Zika update

https://www.elnuevodia.com/noticias/loc … s-2368373/

Article came out with Zika update. Some excerpts. I’ll try ang google translate to English.

Currently two babies in NICU at Centro Médico Rio Piedras tested positive for Zika.

“Of the 344 babies of mothers who had tested positive 17 had microcephaly . The cases were only reported from three hospitals: Hospital Pediátrico Universitario, Hospital Municipal de San Juan and Hospital de la UPR, en Carolina. In Puerto Rico there are 70 hospitals, there may be more unreported cases.”

Up until April 2017 only 7 cases of microcephaly had been reported.

Retinal anomalies have been found in babies of normal weight and size.

Government does not collect data on zika for a month. Already 17 cases of infants with Zika microcephaly have been reported in three public hospitals The Health Department insisted that eliminating stagnant water where mosquitoes may thrive is vital, particularly considering that their eggs can survive for up to a year. (File) (horizontal-x3) The Health Department insisted that eliminating stagnant water where mosquitoes may thrive is vital, particularly considering that their eggs can survive for up to a year. (Archive) The Department of Health suspended the epidemiological surveillance of zika more than a month ago, while the constant rains that are reported in the country threaten to trigger the proliferation of mosquitoes that transmit this disease. Since last September 15, five days before Hurricane Maria, the number of infections of this virus is unknown, which keeps doctors in the country concerned. "We are concerned about all the arboviruses (dengue, chikungunya and zika). There is going to be a blip because there has been an increase in mosquitoes, "said pediatrician Ricardo Fontanet. The doctor stressed that urge the elimination of stagnant water where mosquitoes can proliferate, particularly considering that their eggs can survive for up to one year. "It is necessary to be pending because the cases of dengue, zika and chikungunya will be mixed," agreed the also pediatrician Gerardo Tosca. Protecting pregnant women from these infections urges urgently, as the aftermath of the zika does not stop. Following the passage of Hurricane Maria on the island, two babies who tested positive for the virus are being held at the Neonatal Intensive Care Unit of one of the hospitals at Río Piedras Medical Center, said Dr. Inés García, a professor in the Neonatology of the Medical Sciences Campus of the University of Puerto Rico (UPR). "They are delicate. We must see if there is any link between the virus and what they are presenting, "said Garcia. The doctor said that 344 babies from mothers who have been infected with zika have been identified during pregnancy, 17 of them with microcephaly. The cases were registered in only three institutions: Pediatric University Hospital, Municipal Hospital of San Juan and UPR Hospital, in Carolina. In Puerto Rico there are 70 hospital institutions, so the number of infants affected could be higher. Until April, the Department of Health had only reported seven cases of babies or fetuses with microcephaly following zika. The first of these births was announced in October 2016. "With this rise of so many mosquitoes (in the environment) and the lack of air conditioning, in addition to so much moisture, cases (of zika) are going to increase," said Garcia, who stressed that another baby is evaluated that possibly has microcephaly by zika and who is still hospitalized. "The most we have noticed in these babies (with zika or infected mothers) are problems in the retina. Hence the importance of monitoring them and making them aware, "he said. García urged continued epidemiological surveillance of both zika and other viruses that can proliferate through the bite of Aedes aegypti mosquitoes such as dengue and chikungunya. "Now more than ever we need the vigilance of all," he said. The latest arbovirus surveillance report from the Department of Health collects data for the week from August 27 to September 2. Up to that time 40,588 cases of zika had been registered in the country, including 4,047 pregnant women, 48 cases of birth defects and five deaths. Most of these babies are being followed up, although there are families with whom communication has been lost, he said. "Three clinics were lost (due to the effects of Hurricane Maria), but we are already seeing the babies again," Garcia added. Garcia referred to clinics offered at the University Hospital for zika patients during pregnancy, as well as follow-up on their babies. Dr. Carmen Zorrilla, professor of Obstetrics and Gynecology at the Medical Sciences Campus, stressed that currently all 344 cases are being reviewed.  "Retinal abnormalities have been found in normal babies of weight and size," he said. He added that it is estimated that, as in the United States, in Puerto Rico 6% of babies born to mothers infected with zika in pregnancy have congenital malformations. Although many people infected with zika do not present symptoms or only mild ones for up to a week, zika infection during pregnancy can lead to microcephaly and other serious defects in the fetal brain.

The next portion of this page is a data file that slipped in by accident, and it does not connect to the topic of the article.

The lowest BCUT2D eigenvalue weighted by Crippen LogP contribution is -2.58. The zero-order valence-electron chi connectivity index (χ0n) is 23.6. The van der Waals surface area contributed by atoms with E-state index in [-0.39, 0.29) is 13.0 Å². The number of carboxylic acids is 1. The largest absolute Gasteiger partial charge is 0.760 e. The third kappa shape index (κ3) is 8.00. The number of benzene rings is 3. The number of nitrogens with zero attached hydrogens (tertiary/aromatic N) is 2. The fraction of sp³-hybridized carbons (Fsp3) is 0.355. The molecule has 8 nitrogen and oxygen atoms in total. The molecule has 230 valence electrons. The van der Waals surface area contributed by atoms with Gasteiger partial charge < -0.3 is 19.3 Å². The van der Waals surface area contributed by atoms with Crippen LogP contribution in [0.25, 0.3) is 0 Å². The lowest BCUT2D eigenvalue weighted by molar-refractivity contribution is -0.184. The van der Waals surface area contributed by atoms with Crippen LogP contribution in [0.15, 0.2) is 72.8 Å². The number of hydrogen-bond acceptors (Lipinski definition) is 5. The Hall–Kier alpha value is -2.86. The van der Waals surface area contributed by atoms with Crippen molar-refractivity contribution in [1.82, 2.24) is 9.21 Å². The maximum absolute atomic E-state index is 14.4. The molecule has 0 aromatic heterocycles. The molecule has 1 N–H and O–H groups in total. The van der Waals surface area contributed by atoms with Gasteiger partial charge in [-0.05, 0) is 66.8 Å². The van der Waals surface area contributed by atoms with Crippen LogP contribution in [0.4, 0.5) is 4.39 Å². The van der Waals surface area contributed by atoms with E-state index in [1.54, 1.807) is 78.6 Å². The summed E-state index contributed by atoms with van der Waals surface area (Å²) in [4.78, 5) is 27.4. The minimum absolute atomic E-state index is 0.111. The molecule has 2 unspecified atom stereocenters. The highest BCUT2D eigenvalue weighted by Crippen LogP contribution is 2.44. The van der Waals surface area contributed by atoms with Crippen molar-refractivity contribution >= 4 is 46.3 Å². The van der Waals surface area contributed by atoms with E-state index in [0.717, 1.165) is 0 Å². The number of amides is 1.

Dr. Johnny Rullan, an exepidemiologist from the state, commented that his estimates were for about 500 babies affected by zika on the island. He emphasized that this figure should include the terminations of pregnancy of fetuses affected by the virus. He also pointed out that it is estimated that half of the infected pregnant women were not tested, so that the effects of zika in Puerto Rico will continue to be observed.
At the end of this edition, it was not possible to get a reaction from the State's epidemiologist, Carmen Deseda, through a request made to Eric Perlloni, press director of Health.

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